Kashmere Gardens, a historically Black neighborhood in northeast Houston, is tucked between an industrial lot and a rail corridor that runs through the city. These days the quiet community is abuzz after residents learned their own community could be killing them.
A recent report by the Texas Department of State Health Services confirmed neighbors are living in the middle of a cancer cluster. The study, released in August, found higher than normal diagnoses of the life–threatening disease among residents in the Kashmere Gardens and Fifth Ward neighborhoods.
“All our neighbors are dead,” concerned resident Sandra Edwards told local station KTRK. “We have one, two, three, four original people. Everyone else has died off from cancer.”
Now neighbors are calling on the state to clean up the toxic mess that’s been endangering their lives for years.
Many like Edwards said their community has long been plagued by a spike in deadly cancer. They said the issue has persisted for years due to the now-shuttered Union Pacific rail yard nearby.
According to Click 2 Houston, ground soil near the yard has tested positive for creosote, a wood preserving chemical. Workers would treat the wooden rail ties in the yard, causing the carcinogenic chemical to seep into the soil. The result? A dangerous plume that spread beneath more than 100 homes and churches in the area.
Moreover, the chemicals also leached into the ground water.
Edwards said the recent report’s findings only confirmed what she and others have known all along.
“Our neighborhood is contaminated from Union Pacific,” she said, adding, “Since [Union Pacific has] been knowing this information, you sit on it for two decades, now you need to come out here and clean this neighborhood up.”
For the study, researchers tested areas of historic Fifth Ward and Kashmere Gardens after residents, including Edwards, voiced concern about the water quality and what they saw as higher than normal rates of cancer diagnoses among people in their communities. Analyzing data from the Texas Cancer Registry between 2000 and 2016, researchers compared rates of cancer in the area to “what would be expected for the area based on cancer rates in Texas.”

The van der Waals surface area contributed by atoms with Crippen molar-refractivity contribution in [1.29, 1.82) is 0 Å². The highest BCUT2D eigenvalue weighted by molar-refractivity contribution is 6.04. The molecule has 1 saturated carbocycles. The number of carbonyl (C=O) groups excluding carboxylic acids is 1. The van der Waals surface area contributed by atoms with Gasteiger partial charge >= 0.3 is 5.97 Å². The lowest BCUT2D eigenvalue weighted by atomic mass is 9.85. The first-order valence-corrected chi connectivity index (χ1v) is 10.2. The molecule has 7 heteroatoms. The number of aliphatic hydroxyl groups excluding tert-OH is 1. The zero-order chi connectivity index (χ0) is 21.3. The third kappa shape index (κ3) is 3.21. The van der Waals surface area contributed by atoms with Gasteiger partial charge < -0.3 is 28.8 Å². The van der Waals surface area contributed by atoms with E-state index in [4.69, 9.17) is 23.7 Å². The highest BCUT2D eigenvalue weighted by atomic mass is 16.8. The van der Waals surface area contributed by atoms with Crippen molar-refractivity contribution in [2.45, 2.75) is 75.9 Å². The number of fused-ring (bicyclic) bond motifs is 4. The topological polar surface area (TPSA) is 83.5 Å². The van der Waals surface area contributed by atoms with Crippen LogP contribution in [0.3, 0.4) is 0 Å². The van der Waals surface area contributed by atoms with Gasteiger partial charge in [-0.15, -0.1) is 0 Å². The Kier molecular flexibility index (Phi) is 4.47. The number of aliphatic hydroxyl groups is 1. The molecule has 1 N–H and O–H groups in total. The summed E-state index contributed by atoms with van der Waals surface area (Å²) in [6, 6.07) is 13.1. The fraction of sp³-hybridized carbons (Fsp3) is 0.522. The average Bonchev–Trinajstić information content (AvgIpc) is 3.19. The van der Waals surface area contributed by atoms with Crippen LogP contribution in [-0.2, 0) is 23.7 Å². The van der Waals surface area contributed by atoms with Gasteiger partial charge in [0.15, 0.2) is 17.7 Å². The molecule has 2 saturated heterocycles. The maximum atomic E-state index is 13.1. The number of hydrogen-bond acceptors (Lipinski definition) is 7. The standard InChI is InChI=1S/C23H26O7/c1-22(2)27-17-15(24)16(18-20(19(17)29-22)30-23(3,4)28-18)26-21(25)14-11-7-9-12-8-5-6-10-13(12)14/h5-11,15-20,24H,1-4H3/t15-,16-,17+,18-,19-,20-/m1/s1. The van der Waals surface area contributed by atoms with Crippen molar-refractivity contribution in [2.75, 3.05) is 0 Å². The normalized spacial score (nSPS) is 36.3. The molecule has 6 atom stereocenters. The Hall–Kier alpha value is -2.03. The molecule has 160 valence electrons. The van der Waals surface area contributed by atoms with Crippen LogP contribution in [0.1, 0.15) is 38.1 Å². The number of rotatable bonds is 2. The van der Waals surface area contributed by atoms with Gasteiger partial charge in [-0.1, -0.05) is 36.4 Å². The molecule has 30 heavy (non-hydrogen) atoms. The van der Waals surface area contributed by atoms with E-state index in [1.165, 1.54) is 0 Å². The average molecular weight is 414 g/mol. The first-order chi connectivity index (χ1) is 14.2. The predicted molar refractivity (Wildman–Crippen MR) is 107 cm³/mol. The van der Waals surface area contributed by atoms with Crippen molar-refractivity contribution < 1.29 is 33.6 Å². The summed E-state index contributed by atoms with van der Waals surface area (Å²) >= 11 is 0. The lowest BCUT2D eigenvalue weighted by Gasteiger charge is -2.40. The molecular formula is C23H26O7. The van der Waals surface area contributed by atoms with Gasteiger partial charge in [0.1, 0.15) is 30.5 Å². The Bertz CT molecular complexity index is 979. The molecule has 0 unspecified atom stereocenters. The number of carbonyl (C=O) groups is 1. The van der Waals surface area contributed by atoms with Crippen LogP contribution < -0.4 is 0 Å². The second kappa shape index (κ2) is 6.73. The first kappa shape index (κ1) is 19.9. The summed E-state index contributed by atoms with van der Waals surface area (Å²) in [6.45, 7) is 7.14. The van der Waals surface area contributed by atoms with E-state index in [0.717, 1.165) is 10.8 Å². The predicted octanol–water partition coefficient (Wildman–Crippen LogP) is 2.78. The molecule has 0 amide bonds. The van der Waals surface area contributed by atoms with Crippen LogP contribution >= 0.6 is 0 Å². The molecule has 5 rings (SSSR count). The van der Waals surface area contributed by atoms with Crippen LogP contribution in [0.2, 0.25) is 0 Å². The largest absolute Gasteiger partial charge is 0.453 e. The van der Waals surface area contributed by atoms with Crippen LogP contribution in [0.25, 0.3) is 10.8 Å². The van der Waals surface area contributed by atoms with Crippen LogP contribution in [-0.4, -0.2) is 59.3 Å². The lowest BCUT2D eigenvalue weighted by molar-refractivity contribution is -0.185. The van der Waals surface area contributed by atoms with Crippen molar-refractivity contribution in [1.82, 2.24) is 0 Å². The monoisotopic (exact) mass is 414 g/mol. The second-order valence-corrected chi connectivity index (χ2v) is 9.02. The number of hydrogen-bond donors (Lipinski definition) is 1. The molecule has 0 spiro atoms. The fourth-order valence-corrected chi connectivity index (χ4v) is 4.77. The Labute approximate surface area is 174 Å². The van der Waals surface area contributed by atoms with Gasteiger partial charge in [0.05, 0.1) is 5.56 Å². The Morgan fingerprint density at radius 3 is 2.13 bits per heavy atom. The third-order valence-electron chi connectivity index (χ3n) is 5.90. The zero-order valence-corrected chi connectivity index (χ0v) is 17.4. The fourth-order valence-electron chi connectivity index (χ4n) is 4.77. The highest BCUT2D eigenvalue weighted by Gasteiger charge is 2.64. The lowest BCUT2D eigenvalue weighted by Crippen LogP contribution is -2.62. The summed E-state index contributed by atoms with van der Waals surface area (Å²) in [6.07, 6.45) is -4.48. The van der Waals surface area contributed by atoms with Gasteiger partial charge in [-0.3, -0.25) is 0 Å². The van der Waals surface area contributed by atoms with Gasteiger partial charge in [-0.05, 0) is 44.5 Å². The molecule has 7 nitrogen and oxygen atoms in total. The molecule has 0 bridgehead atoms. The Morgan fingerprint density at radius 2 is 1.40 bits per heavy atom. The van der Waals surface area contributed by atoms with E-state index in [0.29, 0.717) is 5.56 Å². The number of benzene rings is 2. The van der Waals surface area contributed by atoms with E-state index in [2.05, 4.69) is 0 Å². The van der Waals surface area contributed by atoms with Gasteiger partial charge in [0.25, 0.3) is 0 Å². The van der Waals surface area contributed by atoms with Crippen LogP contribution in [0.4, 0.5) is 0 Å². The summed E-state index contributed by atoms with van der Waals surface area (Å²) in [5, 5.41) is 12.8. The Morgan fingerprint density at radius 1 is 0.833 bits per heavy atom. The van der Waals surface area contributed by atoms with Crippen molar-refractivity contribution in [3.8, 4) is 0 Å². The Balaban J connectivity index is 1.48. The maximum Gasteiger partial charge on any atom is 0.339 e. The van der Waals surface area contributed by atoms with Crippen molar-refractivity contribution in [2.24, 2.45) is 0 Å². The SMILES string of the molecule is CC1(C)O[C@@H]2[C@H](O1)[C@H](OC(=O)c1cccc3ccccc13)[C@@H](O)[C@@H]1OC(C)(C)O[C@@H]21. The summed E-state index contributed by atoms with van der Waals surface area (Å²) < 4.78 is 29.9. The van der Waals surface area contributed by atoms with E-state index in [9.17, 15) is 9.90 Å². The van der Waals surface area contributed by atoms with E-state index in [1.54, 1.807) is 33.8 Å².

What they found was startling.
“Based on the cancer rates in Texas, lung and bronchus, esophagus, and larynx cancers were statistically significantly greater than expected,” the study concluded.
In Fifth Ward alone, the state identified 10 areas with a significantly higher than normal number of reported cases of throat, esophagus and lung cancers, according to the report. Local resident Richard Hudson said he wasn’t surprised by the findings, seeing as he feels his own family has been impacted by the contaminants.
“My mom died from ovarian cancer, and my brother from stomach cancer,” he told KTRK. “I don’t think it’s a coincidence.”
While the report does not identify the specific cause of the cancers, the Environmental Protection Agency (EPA) has linked the deadly disease to exposure to chemicals found in the underground plume.
Even after all this, residents say the state and Union Pacific have done little to address their concerns. They’ve since banded together to launch IMPACT, Greater Fifth Ward, a community group dedicated to spreading awareness about the contamination.
“Why can’t we live in clear air and clean neighborhoods like everybody else?” Edwards asked.
Union Pacific addressed the controversy, saying it understands residents’ concerns and has since reached out to the Texas Department of State Health Services about the study’s findings.